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anonymous

  • one year ago

CAN SOMEONE HELP ME WITH A SIMPLE TRIG PROBLEM!

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  1. anonymous
    • one year ago
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  2. anonymous
    • one year ago
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    SIMPLE?

  3. anonymous
    • one year ago
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    I am sorry m8 Can't help

  4. Saiyan
    • one year ago
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    im only in Algebra 2

  5. anonymous
    • one year ago
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    SOMEONE?

  6. freckles
    • one year ago
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    Not sure which one you need help with.

  7. freckles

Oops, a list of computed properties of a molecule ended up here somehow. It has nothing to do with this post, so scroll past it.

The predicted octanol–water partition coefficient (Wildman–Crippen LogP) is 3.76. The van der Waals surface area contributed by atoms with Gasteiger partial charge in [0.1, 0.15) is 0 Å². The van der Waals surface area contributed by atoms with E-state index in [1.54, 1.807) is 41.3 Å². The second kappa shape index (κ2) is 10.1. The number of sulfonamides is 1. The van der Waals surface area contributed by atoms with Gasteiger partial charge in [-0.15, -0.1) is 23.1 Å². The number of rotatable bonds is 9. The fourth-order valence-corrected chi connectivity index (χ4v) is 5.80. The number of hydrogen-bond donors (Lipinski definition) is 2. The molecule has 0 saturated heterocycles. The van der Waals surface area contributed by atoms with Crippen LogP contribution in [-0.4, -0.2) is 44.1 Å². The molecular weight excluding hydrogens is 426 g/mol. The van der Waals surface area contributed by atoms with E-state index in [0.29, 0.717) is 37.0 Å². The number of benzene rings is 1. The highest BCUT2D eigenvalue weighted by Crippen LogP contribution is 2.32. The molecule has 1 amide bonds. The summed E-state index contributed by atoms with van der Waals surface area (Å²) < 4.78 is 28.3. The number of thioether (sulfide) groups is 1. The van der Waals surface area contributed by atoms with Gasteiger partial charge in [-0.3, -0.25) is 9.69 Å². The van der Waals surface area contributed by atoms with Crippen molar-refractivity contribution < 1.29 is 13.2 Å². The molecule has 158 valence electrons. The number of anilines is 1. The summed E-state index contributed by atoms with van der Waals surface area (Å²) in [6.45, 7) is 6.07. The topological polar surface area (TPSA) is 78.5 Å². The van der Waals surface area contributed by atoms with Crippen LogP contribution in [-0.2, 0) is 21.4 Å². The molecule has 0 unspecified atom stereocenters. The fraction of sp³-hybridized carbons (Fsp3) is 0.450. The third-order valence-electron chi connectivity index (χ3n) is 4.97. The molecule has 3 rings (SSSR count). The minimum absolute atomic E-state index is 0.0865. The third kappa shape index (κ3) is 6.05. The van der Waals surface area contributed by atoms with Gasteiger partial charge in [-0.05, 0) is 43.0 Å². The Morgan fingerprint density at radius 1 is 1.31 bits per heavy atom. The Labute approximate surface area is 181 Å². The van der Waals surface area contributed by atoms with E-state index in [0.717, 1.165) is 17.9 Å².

• one year ago
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    part a) just look for graph that matches y=5 sin(x+pi) let's try to draw a graph here. the amp=5 the period=2pi the phase shift is -pi can you graph y=5sin(x+pi)?

  8. anonymous
    • one year ago
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    1st questions answer looks like option A

  9. anonymous
    • one year ago
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    @freckles so the answer to prt a of the question is answer choice "A"

  10. freckles
    • one year ago
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    yes that looks good you can also plug in numbers like 0 and -pi/2 and -pi and so on to help you pick out the right one

  11. freckles
    • one year ago
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    what are the x-intercepts of y=5sin(x+pi) in that graph

  12. anonymous
    • one year ago
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    so part a is "A"

  13. anonymous
    • one year ago
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    I dont know what the x intercepts are

  14. freckles
    • one year ago
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    do you know hot solve sin(x+pi)=0?

  15. anonymous
    • one year ago
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    yes

  16. freckles
    • one year ago